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each HASH
each ARRAY

When called on a hash in list context, returns a 2-element list consisting of the key and value for the next element of a hash. In Perl 5.12 and later only, it will also return the index and value for the next element of an array so that you can iterate over it; older Perls consider this a syntax error. When called in scalar context, returns only the key (not the value) in a hash, or the index in an array.

Hash entries are returned in an apparently random order. The actual random order is specific to a given hash; the exact same series of operations on two hashes may result in a different order for each hash. Any insertion into the hash may change the order, as will any deletion, with the exception that the most recent key returned by each or keys may be deleted without changing the order. So long as a given hash is unmodified you may rely on keys, values and each to repeatedly return the same order as each other. See "Algorithmic Complexity Attacks" in perlsec for details on why hash order is randomized. Aside from the guarantees provided here the exact details of Perl's hash algorithm and the hash traversal order are subject to change in any release of Perl.

After each has returned all entries from the hash or array, the next call to each returns the empty list in list context and undef in scalar context; the next call following that one restarts iteration. Each hash or array has its own internal iterator, accessed by each, keys, and values. The iterator is implicitly reset when each has reached the end as just described; it can be explicitly reset by calling keys or values on the hash or array, or by referencing the hash (but not array) in list context. If you add or delete a hash's elements while iterating over it, the effect on the iterator is unspecified; for example, entries may be skipped or duplicated--so don't do that. Exception: It is always safe to delete the item most recently returned by each, so the following code works properly:

while (my ($key, $value) = each %hash) {
    print $key, "\n";
    delete $hash{$key};   # This is safe

Tied hashes may have a different ordering behaviour to perl's hash implementation.

The iterator used by each is attached to the hash or array, and is shared between all iteration operations applied to the same hash or array. Thus all uses of each on a single hash or array advance the same iterator location. All uses of each are also subject to having the iterator reset by any use of keys or values on the same hash or array, or by the hash (but not array) being referenced in list context. This makes each-based loops quite fragile: it is easy to arrive at such a loop with the iterator already part way through the object, or to accidentally clobber the iterator state during execution of the loop body. It's easy enough to explicitly reset the iterator before starting a loop, but there is no way to insulate the iterator state used by a loop from the iterator state used by anything else that might execute during the loop body. To avoid these problems, use a foreach loop rather than while-each.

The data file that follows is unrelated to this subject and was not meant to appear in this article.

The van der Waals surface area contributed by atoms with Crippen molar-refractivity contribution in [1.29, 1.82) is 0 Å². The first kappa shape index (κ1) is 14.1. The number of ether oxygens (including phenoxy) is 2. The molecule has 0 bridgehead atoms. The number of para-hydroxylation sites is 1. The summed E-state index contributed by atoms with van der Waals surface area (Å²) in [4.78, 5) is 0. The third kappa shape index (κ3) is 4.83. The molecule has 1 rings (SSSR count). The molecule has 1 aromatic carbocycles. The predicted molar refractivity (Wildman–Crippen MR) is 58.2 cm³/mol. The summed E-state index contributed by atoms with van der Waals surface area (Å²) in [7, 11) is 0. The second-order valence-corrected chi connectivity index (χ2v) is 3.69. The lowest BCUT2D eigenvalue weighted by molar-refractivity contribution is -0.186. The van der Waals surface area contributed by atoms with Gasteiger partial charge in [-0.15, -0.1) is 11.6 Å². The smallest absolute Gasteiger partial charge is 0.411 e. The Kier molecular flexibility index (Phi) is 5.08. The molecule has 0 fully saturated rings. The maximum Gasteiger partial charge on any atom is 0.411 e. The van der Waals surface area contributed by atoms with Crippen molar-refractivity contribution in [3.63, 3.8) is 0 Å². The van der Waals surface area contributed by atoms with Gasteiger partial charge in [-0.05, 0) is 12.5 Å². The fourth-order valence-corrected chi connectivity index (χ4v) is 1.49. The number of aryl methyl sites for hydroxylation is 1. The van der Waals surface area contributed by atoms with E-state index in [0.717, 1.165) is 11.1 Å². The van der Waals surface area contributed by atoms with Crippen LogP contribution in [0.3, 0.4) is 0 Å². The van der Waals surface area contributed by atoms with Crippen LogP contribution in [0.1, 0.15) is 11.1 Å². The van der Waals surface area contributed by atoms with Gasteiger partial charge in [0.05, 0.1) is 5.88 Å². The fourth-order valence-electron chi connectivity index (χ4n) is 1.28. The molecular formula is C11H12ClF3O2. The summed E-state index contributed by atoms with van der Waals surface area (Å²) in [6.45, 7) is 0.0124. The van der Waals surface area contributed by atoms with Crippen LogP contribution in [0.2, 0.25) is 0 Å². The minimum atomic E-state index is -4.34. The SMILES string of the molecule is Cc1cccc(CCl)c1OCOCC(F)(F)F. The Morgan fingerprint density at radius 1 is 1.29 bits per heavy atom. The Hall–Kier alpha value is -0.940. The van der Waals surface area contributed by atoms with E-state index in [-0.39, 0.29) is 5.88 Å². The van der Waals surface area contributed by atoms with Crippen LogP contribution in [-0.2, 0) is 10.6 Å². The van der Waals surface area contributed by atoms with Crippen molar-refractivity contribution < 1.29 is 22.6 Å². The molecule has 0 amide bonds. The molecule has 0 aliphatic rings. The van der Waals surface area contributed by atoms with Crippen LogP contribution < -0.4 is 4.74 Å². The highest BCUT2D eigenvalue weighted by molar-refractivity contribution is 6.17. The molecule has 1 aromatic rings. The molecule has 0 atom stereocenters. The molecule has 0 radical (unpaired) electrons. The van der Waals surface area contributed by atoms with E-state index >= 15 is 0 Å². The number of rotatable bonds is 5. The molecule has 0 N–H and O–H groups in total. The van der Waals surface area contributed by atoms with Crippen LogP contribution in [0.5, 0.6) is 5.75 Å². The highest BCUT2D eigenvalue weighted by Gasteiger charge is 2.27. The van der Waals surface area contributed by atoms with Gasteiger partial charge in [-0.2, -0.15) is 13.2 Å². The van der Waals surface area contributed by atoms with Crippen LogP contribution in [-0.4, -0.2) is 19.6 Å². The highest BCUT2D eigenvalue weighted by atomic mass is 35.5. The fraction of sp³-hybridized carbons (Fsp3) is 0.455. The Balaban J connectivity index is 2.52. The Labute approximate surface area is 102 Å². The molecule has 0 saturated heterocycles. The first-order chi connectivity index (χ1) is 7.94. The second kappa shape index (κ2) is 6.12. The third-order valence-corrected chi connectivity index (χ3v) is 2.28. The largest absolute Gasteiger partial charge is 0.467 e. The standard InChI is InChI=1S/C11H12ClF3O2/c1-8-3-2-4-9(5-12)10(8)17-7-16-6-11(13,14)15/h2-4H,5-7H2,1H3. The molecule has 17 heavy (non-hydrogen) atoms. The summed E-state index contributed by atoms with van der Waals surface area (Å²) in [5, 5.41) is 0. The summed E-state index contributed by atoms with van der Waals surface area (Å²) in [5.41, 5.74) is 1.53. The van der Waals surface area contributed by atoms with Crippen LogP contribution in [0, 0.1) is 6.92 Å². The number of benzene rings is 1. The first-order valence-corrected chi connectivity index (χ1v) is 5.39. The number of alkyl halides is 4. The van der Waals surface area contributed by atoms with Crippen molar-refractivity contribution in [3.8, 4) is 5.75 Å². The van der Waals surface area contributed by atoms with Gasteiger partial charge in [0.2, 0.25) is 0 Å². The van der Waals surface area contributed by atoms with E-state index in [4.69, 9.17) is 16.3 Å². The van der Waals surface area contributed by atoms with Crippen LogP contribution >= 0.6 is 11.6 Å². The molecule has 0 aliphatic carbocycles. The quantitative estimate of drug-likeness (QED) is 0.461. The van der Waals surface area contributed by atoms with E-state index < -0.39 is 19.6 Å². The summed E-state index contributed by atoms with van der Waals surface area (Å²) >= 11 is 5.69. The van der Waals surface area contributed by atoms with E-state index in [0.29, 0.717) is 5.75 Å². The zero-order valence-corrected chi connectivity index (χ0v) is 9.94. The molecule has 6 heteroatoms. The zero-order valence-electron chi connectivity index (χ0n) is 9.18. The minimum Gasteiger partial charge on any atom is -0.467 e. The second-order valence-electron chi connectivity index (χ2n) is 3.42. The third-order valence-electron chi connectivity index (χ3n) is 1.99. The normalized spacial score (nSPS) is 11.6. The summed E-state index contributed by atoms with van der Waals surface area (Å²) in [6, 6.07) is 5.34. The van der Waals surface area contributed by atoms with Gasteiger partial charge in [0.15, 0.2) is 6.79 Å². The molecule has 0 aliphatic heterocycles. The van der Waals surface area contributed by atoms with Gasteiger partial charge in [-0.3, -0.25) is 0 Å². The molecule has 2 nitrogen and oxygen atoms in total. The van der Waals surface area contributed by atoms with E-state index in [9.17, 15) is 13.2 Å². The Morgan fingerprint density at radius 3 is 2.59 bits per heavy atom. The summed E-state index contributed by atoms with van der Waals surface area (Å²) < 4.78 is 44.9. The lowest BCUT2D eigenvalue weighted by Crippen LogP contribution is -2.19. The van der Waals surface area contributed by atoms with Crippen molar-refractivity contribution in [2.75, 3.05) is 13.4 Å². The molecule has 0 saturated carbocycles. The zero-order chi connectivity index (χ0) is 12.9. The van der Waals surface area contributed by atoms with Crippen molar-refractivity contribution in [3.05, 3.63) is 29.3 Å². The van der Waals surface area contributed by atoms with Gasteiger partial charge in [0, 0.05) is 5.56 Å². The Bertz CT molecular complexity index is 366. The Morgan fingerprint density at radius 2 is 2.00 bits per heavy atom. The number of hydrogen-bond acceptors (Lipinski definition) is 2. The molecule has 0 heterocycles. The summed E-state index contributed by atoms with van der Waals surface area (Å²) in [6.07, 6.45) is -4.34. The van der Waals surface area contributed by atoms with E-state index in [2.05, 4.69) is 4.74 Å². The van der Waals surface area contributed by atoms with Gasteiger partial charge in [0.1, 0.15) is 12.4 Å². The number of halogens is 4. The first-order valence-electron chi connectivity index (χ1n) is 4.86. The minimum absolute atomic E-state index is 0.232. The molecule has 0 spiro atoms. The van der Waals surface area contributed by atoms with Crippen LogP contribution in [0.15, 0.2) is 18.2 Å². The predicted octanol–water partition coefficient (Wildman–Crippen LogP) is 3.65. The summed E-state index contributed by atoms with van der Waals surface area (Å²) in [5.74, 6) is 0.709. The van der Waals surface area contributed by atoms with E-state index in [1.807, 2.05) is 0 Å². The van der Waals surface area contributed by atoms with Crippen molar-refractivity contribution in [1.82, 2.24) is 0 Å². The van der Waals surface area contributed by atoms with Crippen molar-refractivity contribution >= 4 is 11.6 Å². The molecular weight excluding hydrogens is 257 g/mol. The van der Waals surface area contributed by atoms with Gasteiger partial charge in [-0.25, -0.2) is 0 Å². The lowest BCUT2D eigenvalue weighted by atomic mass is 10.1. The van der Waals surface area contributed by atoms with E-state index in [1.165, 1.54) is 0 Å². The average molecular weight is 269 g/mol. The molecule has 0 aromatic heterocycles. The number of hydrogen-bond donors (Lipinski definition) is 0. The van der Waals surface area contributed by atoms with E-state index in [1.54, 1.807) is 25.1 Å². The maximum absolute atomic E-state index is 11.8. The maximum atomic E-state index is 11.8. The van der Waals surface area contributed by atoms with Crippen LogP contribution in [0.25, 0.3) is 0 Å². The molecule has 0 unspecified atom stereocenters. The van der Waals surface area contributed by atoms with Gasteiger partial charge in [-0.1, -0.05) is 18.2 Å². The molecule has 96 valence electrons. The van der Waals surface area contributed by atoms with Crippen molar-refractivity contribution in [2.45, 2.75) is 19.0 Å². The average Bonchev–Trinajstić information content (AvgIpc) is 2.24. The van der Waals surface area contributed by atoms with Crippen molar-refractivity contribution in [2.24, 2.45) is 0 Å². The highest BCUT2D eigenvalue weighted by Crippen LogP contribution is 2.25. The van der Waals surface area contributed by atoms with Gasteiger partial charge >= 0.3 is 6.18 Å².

This extends to using each on the result of an anonymous hash or array constructor. A new underlying array or hash is created each time so each will always start iterating from scratch, eg:

# loops forever
while (my ($key, $value) = each @{ +{ a => 1 } }) {
    print "$key=$value\n";

This prints out your environment like the printenv(1) program, but in a different order:

while (my ($key,$value) = each %ENV) {
    print "$key=$value\n";

Starting with Perl 5.14, an experimental feature allowed each to take a scalar expression. This experiment has been deemed unsuccessful, and was removed as of Perl 5.24.

As of Perl 5.18 you can use a bare each in a while loop, which will set $_ on every iteration. If either an each expression or an explicit assignment of an each expression to a scalar is used as a while/for condition, then the condition actually tests for definedness of the expression's value, not for its regular truth value.

    while (each %ENV) {
	print "$_=$ENV{$_}\n";

To avoid confusing would-be users of your code who are running earlier versions of Perl with mysterious syntax errors, put this sort of thing at the top of your file to signal that your code will work only on Perls of a recent vintage:

use v5.12;	# so keys/values/each work on arrays
use v5.18;	# so each assigns to $_ in a lone while test

See also keys, values, and sort.